Just under a month later, the FBI responded, and reported having no records.
The FBI helpfully noted that if there was anything else that might suggest he was “of investigative interest,” they would be happy to consider it and look again. Beyond confessing to participating in the assassination of Dr. King, being found liable by the court, and being investigated by the DOJ - all of which were mentioned in the original FOIA - there wasn’t much to suggest that the FBI might’ve had an interest in Jowers. The only recorded contact between the Bureau and Jowers was when he, along with many others, was interviewed three days after King’s murder. The 302 form produced by this interview was both short and unproductive.
Despite the FBI’s failure to investigate the matter, the DOJ remained skeptical about claims that “the FBI failed to investigate thoroughly.”
There are, of course, two questions which must be considered separately. The first is whether or not Jowers was essentially telling the truth, or if he was lying for the money (as others have said). This question is significant, especially in light of the court’s finding that the assassination plot involved government agencies. While this allegation is disconcerting, and just reason for an investigation to be conducted independently of the FBI, it is also a good reason to ensure the matter is thoroughly investigated. This is the second question - was the matter properly and adequately investigated?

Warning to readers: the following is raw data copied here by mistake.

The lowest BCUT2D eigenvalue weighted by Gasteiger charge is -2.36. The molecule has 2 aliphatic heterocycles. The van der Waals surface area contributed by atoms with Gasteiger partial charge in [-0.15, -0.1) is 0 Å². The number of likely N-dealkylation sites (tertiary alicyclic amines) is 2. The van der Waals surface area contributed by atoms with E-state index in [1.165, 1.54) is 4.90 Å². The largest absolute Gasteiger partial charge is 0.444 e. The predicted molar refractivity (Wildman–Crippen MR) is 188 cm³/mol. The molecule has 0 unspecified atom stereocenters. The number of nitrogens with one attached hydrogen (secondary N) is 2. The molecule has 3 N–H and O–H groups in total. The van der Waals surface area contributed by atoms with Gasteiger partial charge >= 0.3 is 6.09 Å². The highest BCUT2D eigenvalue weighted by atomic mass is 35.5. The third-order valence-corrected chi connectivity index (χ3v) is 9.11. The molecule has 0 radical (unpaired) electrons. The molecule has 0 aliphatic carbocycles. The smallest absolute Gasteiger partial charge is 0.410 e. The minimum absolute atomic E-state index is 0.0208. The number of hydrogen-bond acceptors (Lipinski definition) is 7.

Regardless of whether recusing FBI from the investigation was justified, the recusal cannot explain why the FBI didn’t look into Jowers during the five years after his confession and before the FBI’s recusal. Their apparent failure to do so is alarming. It’s especially alarming since the DOJ report concluding by acting to prevent any FBI investigation of the matter.
This recommendation came just a few sentences after the report dismissed the suggestion from the House Select Committee on Assassinations and the Shelby County District Attorney General that James Earl Ray might have been aided by co-conspirators (although the Shelby County investigation found “no credible evidence that implicates Loyd Jowers”). As a result of this DOJ report, there would be no further governmental attempts to follow-up on these allegations. If the DOJ’s investigation was inadequate, then it’s inadequacy sought to become the final word.
You can read the DOJ’s report here, or take a look at the transcript for the trial which found Jowers and the U.S. government culpable in Dr. King’s assassination here. Martin Luther King Jr.’s FBI file can be found here, and additional FBI files on Dr. King’s associates and assassination can be found here. The fourteen volume House Select Committee on Assassinations report on the assassination of Dr. King can be found here.
As you read, remember the keep separate the question of Jowers’ culpability and the adequacy of the investigations.